m. (47) Men Meing (d. 1791), daughter of the Kyaungtung Sawbwa, widow of a former king.

m. (48) Sri Suriya Ratna Devi, Men Si Si, Meittila Myosa Mibura (d. at Mengoon, 1793), granddaughter of King Maha Dharmaraja Adipati Hansawaddy Yauk Min Thaya Gyi, the last King of Ava.

m. (49) (div. 1794) Sri Mangala Mahay, Shin Min Bew, Danubyu Myosa Mibura (cre. 11 August 1783), daughter of the Daing Wun.

m. (50) Ketha, Shin Ye (d. 1795), daughter of the Rajawei Bo.

m. (51) at Amarapura, Mandalay, 6 July 1797 (div. 1817) H.M. Queen (Mogoung Mibura) Sri Maha Vimala Devi Champavati, Vesali Myosa Mibura, daughter of an Assamese jeweler presented by the Maharaja of Assam as his own daughter.

m. (52) at Amarapura, Mandalay, 4 March 1798, a bride from Nge Daung*.

m. (53) at Amarapura, Mandalay, 14 June 1798, a bride from Mong Sit*.

m. (54) at Amarapura, Mandalay, 20 December 1798, a bride from Vesali (Assam)*.

m. (55) at Amarapura, Mandalay, 20 December 1798, a second bride from Vesali (Assam)*.

m. (56) at Amarapura, Mandalay, 20 December 1798, a third bride from Vesali (Assam)*.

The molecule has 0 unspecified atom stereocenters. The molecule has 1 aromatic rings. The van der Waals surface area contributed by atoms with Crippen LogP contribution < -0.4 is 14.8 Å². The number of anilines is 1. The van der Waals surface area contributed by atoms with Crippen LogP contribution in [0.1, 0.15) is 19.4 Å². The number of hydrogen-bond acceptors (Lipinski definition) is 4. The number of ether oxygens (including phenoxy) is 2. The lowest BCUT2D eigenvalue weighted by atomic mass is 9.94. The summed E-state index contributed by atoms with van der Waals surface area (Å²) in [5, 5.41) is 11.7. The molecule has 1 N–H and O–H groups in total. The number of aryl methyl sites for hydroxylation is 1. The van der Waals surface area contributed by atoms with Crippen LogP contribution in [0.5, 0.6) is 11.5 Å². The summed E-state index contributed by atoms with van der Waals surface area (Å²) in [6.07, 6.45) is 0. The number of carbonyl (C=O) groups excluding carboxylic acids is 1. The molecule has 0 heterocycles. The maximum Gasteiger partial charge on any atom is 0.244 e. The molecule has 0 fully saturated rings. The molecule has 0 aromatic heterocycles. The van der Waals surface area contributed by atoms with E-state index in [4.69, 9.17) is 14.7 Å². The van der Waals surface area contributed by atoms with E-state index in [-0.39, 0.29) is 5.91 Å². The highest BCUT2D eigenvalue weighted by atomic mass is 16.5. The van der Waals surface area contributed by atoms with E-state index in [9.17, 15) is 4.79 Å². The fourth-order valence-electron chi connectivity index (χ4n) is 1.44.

m. (57) at Amarapura, Mandalay, May 1801, Mi Tha, Apyadaw.

m. (58) Sri Vati, Shin Myat Thwu, Zalun Myosa Mibura (d. 1802), daughter of the Athy Wungyi.

m. (59) Shin Say, Chandravati, Naungan Myosa Mibura (d. 1805), daughter of the Shing Wun.

m. (60) Kolouptau Shin Min Hla, Sri Dhama (d. 1805), daughter of the Sri Shwe Daung.

m. (61) Sri Suriya Jaya Mahay, Zalun Myosa Mibura (d. 1806), daughter of Morren Iswara of Manipur.

m. (62) Anya, Shin Min (d. 1806), daughter of a junior official.

m. (63) Kolouptau Shin Thu, Thu Yali (d. 1806), daughter of the Kyaukse Sarey.

m. (64) at Amarapura, Mandalay, 11 April 1806, Mani Suriyavamsa Padma, Princess of Mong Tien (Mongtung?) (b. 1789).

m. (65) at Amarapura, Mandalay, 1806, a daughter of Ko Hse, Sawbwa of Chauk Taung*.

m. (66) Shin Myatt, Thu Dhama, Thebyehla Yuwasa (d. 1807), daughter of Min Du Si.

m. (67) at Amarapura, Mandalay, 10 April 1807, a bride from Manipur*.

m. (68) at Amarapura, Mandalay, 25 April 1807, another bride from Manipur*.

m. (69) at Amarapura, Mandalay, 8 May 1807, a daughter of the Chularaja of Manipur*.

m. (70) Sri Suriya Hema, Shin Du, Nebetkyo Yuwasa (d. 1808), daughter of a Burmese official.

m. (71) Kolouptau Shin Hnin Wu, Mangala Mahay (d. at Amarapura, Mandalay, before 7 December 1810), daughter of the Inma Thungyi.

m. (72) Sri Chandra Mahay Thee, Zenangyaung Myosa Mibura (d. 1813), daughter of the Ayudhya (Siam) Wun.

m. (73) Sri Suriya Moha, Shin Bwin, Manta Yuwasa (d. 1813), daughter of a Burmese official.

m. (74) at Amarapura, Mandalay, 29 May 1813, a bride from Mong Mao*.

m. (75) at Amarapura, Mandalay, 5 November 1814, another bride from Mong Mao*.

m. (76) Shin Mu, Sri Prabhavati, Hitseingyi Myosa Mibura, Thitseingyi Yuwasa (d. 1815), daughter of the Deva Shwe Daung.

m. (77) a daughter (d. 1815) of the Veedehee Raja, a Hindu.

m. (78) at Amarapura, Mandalay, 4 September 1815, a bride from Mong Pei*.